Fullmetal Alchemist (TV series)

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Fullmetal Alchemist
Fullmetal Alchemist (2003) key visual.png
Key visual of the series, featuring brothers Edward (right) and Alphonse Elric (left)
(Hagane no Renkinjutsushi)
Anime television series
Directed bySeiji Mizushima
Produced by
Written byShō Aikawa
Music byMichiru Ōshima
Licensed by
Original networkJNN (MBS, TBS)
English network
Original run October 4, 2003 October 2, 2004
Episodes51 (List of episodes)
Anime film
Original video animation
Fullmetal Alchemist: Premium Collection
Directed bySeiji Mizushima
Music byMichiru Ōshima
Licensed by
Aniplex of America
ReleasedMarch 29, 2006
Runtime1–6 minutes
Episodes4 (List of episodes)

Fullmetal Alchemist (Japanese: 鋼の錬金術師, Hepburn: Hagane no Renkinjutsushi) is a Japanese anime television series loosely adapted from the original manga series of the same name by Hiromu Arakawa. Comprising 51 episodes, it was produced by the animation studio Bones for Mainichi Broadcasting System and Aniplex, and directed by Seiji Mizushima. It was broadcast on MBS in Japan from October 2003 to October 2004.

As in the manga, the series follows the adventures of brothers Edward and Alphonse Elric, who are searching for the Philosopher's Stone so they can regain the bodies they lost in a failed attempt to bring their dead mother back to life. During production, Arakawa requested an original ending for the anime that differed from the manga, which was still ongoing at the time. This led to the series deviating into an entirely original storyline direction halfway through its run. The first anime series concluded with a direct sequel film, Conqueror of Shamballa, released in 2005. A second anime series, Fullmetal Alchemist: Brotherhood, which faithfully adapted the entire storyline of the original manga, was broadcast in 2009.


The first half of the anime's plot adapts the first seven volumes of the manga. However, the plots severely diverge from each other by the middle of the story, specifically around the time where Roy Mustang's friend Maes Hughes is murdered by the homunculus Envy in disguise.[4] Dante, a former lover of Hohenheim[further explanation needed] and mentor to the Elric brothers' teacher, is the series' central antagonist. Centuries ago, Hohenheim and Dante perfected methods for making the Philosopher's Stone and achieved immortality by transferring their souls and intellects into other bodies as they age. Hohenheim was eventually overcome with the guilt of sacrificing lives to make the Stone and left Dante. Although Dante can still jump from body to body with the last stone she and Hohenheim created, she is not willing to risk the rebound of creating one herself. She thus uses the homunculi to encourage Edward and Alphonse, along with other equally desperate Alchemists to create another complete Philosopher's Stone for her.[5]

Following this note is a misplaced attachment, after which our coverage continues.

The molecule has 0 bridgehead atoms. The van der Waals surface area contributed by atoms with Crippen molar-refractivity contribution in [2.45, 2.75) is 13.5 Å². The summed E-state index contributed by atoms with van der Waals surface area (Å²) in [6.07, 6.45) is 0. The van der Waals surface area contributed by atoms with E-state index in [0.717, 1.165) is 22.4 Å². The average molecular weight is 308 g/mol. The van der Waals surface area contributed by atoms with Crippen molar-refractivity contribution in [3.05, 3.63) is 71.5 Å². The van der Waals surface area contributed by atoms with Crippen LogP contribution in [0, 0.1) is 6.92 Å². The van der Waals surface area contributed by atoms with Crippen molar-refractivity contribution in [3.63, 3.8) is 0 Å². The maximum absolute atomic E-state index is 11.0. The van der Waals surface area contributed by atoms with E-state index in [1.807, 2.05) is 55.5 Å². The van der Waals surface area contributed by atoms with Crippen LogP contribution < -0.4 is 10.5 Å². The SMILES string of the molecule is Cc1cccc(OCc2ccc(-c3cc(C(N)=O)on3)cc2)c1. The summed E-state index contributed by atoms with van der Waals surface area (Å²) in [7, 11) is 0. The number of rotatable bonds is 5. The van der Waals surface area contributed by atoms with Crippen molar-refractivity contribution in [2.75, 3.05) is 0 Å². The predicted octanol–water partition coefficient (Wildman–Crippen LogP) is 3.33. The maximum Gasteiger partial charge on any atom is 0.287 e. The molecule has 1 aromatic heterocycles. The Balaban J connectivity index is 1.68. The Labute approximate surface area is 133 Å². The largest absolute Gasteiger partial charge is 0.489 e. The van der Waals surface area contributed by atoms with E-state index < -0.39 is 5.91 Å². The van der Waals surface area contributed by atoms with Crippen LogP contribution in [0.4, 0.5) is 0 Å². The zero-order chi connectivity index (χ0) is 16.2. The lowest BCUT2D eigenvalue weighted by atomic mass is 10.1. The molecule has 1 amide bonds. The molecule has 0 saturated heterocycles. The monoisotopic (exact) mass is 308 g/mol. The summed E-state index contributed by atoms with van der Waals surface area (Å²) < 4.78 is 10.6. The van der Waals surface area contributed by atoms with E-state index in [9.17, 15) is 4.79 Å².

When Scar creates the Philosopher's Stone, at the cost of his life as well as the lives of 7,000 soldiers, he infuses it into Alphonse's metal body, which leads to Alphonse's kidnapping.[6] Edward tries to rescue him, but is killed by Envy. However, Alphonse uses the Philosopher's Stone to revive his brother but disappears in the process, along with Envy, who fails to stop him. Dante tries to escape, but she is killed when the homunculus Gluttony, whose mind she had earlier destroyed, fails to recognize his master. After being revived, Edward risks his life to bring back his brother and finds himself in Munich, while Alphonse recovers his original body. Determined to reunite with Alphonse, Edward becomes involved in rocketry research, intending to use that technology to return to his home world.[7] The story concludes in the film adaptation Conqueror of Shamballa, in which Edward's search attracts the attention of the Thule Society, which seeks to enter his homeworld—believing it to be Shamballa—to obtain new weapons to help them in World War II. Dietlinde Eckhart, a member of the Thule Society, enters the other world and tries to destroy Amestris. She is defeated by the Elric brothers, who decide to stay in Germany.


During the development of the Fullmetal Alchemist anime, Arakawa allowed Bones to work independently from her, and requested they produce an original ending different from that of the then ongoing manga. She did not want to repeat the same ending in both media, and wanted to continue writing the manga to develop the characters at her own pace. When watching the anime's ending, Arakawa stated that she was amazed about how different the homunculi creatures were from her manga and enjoyed how the staff speculated about the origins of the villains.[4] Although she was not fully involved in all aspects of the 2003 series, she was directly involved in the production of it at a storywise standpoint, and as shown in the extras of Volume 8 of the manga. She helped the anime's development team with consultation for the characters and telling the overall story she had planned for her manga, helping them fill in some of the gaps to create the anime original ending of the 2003 series. Because Arakawa was involved in the development of the anime, she was kept from focusing on the manga's cover illustrations and had little time to illustrate them.[8]